TaxAlmanac:Featured article/June 21, 2005

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Tax Freedom Day

Tax Freedom Day is the day each year when a nation as a whole has earned enough income to fund its annual cost of government. Tax Freedom Day is a registered trademark of the Tax Foundation, a Washington D.C.-based nonpartisan tax research group, and is used as a tool for illustrating the proportion of national income that goes to pay the annual cost of government.

In the United States, Tax Freedom Day for 2005 was April 17. The latest that Tax Freedom Day has occurred is May 3 in 2000. In 1910, Tax Freedom Day fell on January 20. Though Tax Freedom Day has risen and fallen with business cycles, it has steadily moved later into the year over time, which means that the nation's average tax burden has increased.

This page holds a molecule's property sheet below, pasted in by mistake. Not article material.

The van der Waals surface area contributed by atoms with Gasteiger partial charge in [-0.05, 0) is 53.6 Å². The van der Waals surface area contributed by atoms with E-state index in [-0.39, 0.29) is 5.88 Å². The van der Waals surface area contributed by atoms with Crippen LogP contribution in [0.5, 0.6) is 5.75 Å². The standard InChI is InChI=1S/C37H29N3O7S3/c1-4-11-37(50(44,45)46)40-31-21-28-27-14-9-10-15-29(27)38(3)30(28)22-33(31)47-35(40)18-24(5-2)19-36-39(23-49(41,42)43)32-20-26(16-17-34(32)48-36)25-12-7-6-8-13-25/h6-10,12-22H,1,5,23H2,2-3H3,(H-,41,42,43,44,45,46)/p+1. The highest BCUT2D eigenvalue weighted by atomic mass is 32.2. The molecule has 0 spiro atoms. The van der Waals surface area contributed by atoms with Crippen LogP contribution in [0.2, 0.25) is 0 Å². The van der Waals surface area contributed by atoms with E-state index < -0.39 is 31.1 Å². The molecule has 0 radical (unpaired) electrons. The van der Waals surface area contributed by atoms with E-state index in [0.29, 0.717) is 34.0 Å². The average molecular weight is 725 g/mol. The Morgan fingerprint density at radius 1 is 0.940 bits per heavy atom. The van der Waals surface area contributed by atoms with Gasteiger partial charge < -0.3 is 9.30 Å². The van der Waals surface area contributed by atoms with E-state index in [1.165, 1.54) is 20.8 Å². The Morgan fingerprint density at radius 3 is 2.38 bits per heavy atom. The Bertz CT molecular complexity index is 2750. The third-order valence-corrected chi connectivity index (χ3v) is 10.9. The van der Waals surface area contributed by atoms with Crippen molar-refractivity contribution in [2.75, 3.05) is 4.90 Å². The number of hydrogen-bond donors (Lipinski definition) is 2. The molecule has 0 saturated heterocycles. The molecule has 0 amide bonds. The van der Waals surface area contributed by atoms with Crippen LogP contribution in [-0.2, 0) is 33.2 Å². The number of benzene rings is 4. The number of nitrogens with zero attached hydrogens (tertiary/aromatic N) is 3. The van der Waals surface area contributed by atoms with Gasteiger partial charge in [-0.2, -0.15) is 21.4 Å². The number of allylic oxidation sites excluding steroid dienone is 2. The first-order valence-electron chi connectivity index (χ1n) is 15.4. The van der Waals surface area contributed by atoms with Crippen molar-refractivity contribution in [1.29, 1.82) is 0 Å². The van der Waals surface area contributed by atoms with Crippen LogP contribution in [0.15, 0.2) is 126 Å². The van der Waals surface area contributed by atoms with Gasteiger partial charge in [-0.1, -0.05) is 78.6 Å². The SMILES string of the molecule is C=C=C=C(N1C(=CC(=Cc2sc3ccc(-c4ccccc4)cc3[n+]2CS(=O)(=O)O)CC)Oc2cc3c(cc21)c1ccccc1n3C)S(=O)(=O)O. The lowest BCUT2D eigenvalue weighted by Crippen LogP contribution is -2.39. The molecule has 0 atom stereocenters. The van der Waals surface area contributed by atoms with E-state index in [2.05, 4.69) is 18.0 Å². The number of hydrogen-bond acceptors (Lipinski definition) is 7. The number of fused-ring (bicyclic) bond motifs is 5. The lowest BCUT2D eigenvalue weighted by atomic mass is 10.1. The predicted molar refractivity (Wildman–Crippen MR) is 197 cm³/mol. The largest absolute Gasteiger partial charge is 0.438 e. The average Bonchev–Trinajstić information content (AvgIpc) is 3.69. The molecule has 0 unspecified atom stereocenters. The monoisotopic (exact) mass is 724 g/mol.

Tax Freedom Day is an estimate of what the nation's tax burden will be in the current year. It is calculated by dividing the official government tally of all taxes collected in each year by the official government tally of all income earned in each year. All data is taken directly from the Bureau of Economic Analysis. Governments — federal, state and local — took 30.3% of income in 1980; 30.5% in 1990; 33.6% in 2000; and so on. This percentage is what is properly called the "nation’s total tax burden." The historical trend and the most recent economic data is used to make a projection of what the tax burden will be in the current year.

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